On April 7th, 2012, newsman Mike Wallace, who anchored the program “60 Minutes,” died at age 92. For several days, the media paid tribute to him, recounting his career. The recurring theme was that the most memorable thing about Mike Wallace was his aggressive, confrontational style of journalism, of asking hard or offensive questions. Once Mike was asked, “How do you want to be remembered?” He responded, “Tough, but fair.”
Since all of us will one day face death, we should decide now how we want to be remembered. Perhaps the best way to be remembered was as Joshua was. When he died, he was called, “the servant of the Lord” (Judges 2:8). Such a legacy is a testimony of spiritual priority —- godly influence on others, and a life lived for something eternally important. How do you want to be remembered? Each of us basically decides by decisions we make now.
To the Reader:
Some of our Two Minutes articles were written many years ago by Pastor C. R. Stam for publication in newspapers. When many of these articles were later compiled in book form, Pastor Stam wrote this word of explanation in the Preface:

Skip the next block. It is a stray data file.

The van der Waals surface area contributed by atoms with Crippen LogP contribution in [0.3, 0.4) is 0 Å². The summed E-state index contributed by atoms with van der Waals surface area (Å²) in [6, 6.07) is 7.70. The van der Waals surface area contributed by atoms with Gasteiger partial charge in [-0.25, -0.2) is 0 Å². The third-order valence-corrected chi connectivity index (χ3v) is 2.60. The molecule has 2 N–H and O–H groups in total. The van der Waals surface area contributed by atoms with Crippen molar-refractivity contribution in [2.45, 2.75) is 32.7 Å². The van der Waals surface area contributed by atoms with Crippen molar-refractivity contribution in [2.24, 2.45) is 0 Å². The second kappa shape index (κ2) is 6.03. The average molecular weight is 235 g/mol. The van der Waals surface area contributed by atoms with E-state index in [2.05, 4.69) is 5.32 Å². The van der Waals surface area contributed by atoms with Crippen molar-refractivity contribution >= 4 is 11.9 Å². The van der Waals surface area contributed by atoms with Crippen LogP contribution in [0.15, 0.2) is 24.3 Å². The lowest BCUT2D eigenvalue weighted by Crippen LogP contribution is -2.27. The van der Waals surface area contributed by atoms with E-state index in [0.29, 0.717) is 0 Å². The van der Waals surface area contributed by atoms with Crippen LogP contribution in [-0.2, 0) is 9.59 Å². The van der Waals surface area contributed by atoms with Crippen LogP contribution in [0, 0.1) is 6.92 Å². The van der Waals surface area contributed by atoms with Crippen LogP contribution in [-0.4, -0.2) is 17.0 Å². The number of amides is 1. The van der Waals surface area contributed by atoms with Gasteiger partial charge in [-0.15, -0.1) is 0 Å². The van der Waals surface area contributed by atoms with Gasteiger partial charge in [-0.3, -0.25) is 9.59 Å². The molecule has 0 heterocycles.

"It should be borne in mind that the newspaper column, Two Minutes With the Bible, has now been published for many years, so that local, national and international events are discussed as if they occurred only recently. Rather than rewrite or date such articles, we have left them just as they were when first published. This, we felt, would add to the interest, especially since our readers understand that they first appeared as newspaper articles."
To this we would add that the same is true for the articles written by others that we continue to add, on a regular basis, to the Two Minutes library. We hope that you'll agree that while some of the references in these articles are dated, the spiritual truths taught therein are timeless.